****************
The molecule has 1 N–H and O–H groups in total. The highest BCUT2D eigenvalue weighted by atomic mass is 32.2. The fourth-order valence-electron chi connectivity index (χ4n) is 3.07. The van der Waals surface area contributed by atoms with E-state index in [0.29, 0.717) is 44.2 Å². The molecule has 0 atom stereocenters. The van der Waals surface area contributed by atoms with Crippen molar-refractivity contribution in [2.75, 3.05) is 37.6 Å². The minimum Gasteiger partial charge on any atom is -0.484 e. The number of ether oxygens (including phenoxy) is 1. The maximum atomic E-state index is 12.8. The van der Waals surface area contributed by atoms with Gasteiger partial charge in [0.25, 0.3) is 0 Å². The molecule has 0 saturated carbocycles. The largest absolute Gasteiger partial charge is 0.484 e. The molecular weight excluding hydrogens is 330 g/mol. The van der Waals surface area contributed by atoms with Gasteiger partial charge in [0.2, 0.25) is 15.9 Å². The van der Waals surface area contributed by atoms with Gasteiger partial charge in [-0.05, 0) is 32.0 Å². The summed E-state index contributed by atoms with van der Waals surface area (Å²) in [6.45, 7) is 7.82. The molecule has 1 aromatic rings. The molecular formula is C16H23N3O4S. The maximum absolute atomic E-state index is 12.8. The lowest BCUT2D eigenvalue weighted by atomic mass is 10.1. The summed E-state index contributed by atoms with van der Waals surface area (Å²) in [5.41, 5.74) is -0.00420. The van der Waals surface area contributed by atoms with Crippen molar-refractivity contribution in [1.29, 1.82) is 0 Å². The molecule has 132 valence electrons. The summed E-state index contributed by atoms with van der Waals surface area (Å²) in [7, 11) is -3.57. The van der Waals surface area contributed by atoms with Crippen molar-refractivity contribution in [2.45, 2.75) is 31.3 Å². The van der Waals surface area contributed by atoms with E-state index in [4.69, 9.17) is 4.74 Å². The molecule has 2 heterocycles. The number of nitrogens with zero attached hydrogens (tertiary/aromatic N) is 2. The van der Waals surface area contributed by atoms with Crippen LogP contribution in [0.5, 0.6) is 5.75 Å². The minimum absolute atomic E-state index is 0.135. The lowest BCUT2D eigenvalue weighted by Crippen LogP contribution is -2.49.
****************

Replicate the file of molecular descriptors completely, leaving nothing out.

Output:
The molecule has 1 N–H and O–H groups in total. The highest BCUT2D eigenvalue weighted by atomic mass is 32.2. The fourth-order valence-electron chi connectivity index (χ4n) is 3.07. The van der Waals surface area contributed by atoms with E-state index in [0.29, 0.717) is 44.2 Å². The molecule has 0 atom stereocenters. The van der Waals surface area contributed by atoms with Crippen molar-refractivity contribution in [2.75, 3.05) is 37.6 Å². The minimum Gasteiger partial charge on any atom is -0.484 e. The number of ether oxygens (including phenoxy) is 1. The maximum atomic E-state index is 12.8. The van der Waals surface area contributed by atoms with Gasteiger partial charge in [0.25, 0.3) is 0 Å². The molecule has 0 saturated carbocycles. The largest absolute Gasteiger partial charge is 0.484 e. The molecular weight excluding hydrogens is 330 g/mol. The van der Waals surface area contributed by atoms with Gasteiger partial charge in [0.2, 0.25) is 15.9 Å². The van der Waals surface area contributed by atoms with Gasteiger partial charge in [-0.05, 0) is 32.0 Å². The summed E-state index contributed by atoms with van der Waals surface area (Å²) in [6.45, 7) is 7.82. The molecule has 1 aromatic rings. The molecular formula is C16H23N3O4S. The maximum absolute atomic E-state index is 12.8. The lowest BCUT2D eigenvalue weighted by atomic mass is 10.1. The summed E-state index contributed by atoms with van der Waals surface area (Å²) in [5.41, 5.74) is -0.00420. The van der Waals surface area contributed by atoms with Crippen molar-refractivity contribution in [1.29, 1.82) is 0 Å². The molecule has 132 valence electrons. The summed E-state index contributed by atoms with van der Waals surface area (Å²) in [7, 11) is -3.57. The van der Waals surface area contributed by atoms with Crippen molar-refractivity contribution in [2.45, 2.75) is 31.3 Å². The van der Waals surface area contributed by atoms with E-state index in [4.69, 9.17) is 4.74 Å². The molecule has 2 heterocycles. The number of nitrogens with zero attached hydrogens (tertiary/aromatic N) is 2. The van der Waals surface area contributed by atoms with Crippen LogP contribution in [0.5, 0.6) is 5.75 Å². The minimum absolute atomic E-state index is 0.135. The lowest BCUT2D eigenvalue weighted by Crippen LogP contribution is -2.49.